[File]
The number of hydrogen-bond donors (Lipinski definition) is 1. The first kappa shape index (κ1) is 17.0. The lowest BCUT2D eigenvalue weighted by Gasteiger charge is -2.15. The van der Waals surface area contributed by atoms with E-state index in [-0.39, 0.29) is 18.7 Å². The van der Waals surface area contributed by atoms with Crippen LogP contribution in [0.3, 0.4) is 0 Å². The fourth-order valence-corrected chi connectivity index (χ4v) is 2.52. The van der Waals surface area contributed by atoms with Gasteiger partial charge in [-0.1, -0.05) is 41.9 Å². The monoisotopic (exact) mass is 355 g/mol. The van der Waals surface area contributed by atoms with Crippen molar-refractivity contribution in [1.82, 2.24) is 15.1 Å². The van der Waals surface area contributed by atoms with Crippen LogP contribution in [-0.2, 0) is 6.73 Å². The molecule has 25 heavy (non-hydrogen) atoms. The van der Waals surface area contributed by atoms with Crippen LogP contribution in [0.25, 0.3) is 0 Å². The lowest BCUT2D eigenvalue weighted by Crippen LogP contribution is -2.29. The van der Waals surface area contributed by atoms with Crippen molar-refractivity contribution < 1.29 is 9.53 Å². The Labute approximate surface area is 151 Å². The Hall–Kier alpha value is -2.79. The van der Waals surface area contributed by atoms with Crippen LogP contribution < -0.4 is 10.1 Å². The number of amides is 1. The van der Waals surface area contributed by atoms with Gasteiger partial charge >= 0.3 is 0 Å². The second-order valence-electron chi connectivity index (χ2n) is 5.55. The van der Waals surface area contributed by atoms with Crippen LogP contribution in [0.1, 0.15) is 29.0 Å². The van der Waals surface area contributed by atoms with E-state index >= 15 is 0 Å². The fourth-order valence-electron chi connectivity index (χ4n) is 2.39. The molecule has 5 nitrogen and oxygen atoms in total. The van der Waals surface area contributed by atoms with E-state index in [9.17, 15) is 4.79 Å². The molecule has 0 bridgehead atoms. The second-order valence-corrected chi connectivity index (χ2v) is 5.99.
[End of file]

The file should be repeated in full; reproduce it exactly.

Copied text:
The number of hydrogen-bond donors (Lipinski definition) is 1. The first kappa shape index (κ1) is 17.0. The lowest BCUT2D eigenvalue weighted by Gasteiger charge is -2.15. The van der Waals surface area contributed by atoms with E-state index in [-0.39, 0.29) is 18.7 Å². The van der Waals surface area contributed by atoms with Crippen LogP contribution in [0.3, 0.4) is 0 Å². The fourth-order valence-corrected chi connectivity index (χ4v) is 2.52. The van der Waals surface area contributed by atoms with Gasteiger partial charge in [-0.1, -0.05) is 41.9 Å². The monoisotopic (exact) mass is 355 g/mol. The van der Waals surface area contributed by atoms with Crippen molar-refractivity contribution in [1.82, 2.24) is 15.1 Å². The van der Waals surface area contributed by atoms with Crippen LogP contribution in [-0.2, 0) is 6.73 Å². The molecule has 25 heavy (non-hydrogen) atoms. The van der Waals surface area contributed by atoms with Crippen LogP contribution in [0.25, 0.3) is 0 Å². The lowest BCUT2D eigenvalue weighted by Crippen LogP contribution is -2.29. The van der Waals surface area contributed by atoms with Crippen molar-refractivity contribution < 1.29 is 9.53 Å². The Labute approximate surface area is 151 Å². The Hall–Kier alpha value is -2.79. The van der Waals surface area contributed by atoms with Crippen LogP contribution < -0.4 is 10.1 Å². The number of amides is 1. The van der Waals surface area contributed by atoms with Gasteiger partial charge >= 0.3 is 0 Å². The second-order valence-electron chi connectivity index (χ2n) is 5.55. The van der Waals surface area contributed by atoms with Crippen LogP contribution in [0.1, 0.15) is 29.0 Å². The van der Waals surface area contributed by atoms with E-state index >= 15 is 0 Å². The fourth-order valence-electron chi connectivity index (χ4n) is 2.39. The molecule has 5 nitrogen and oxygen atoms in total. The van der Waals surface area contributed by atoms with E-state index in [9.17, 15) is 4.79 Å². The molecule has 0 bridgehead atoms. The second-order valence-corrected chi connectivity index (χ2v) is 5.99.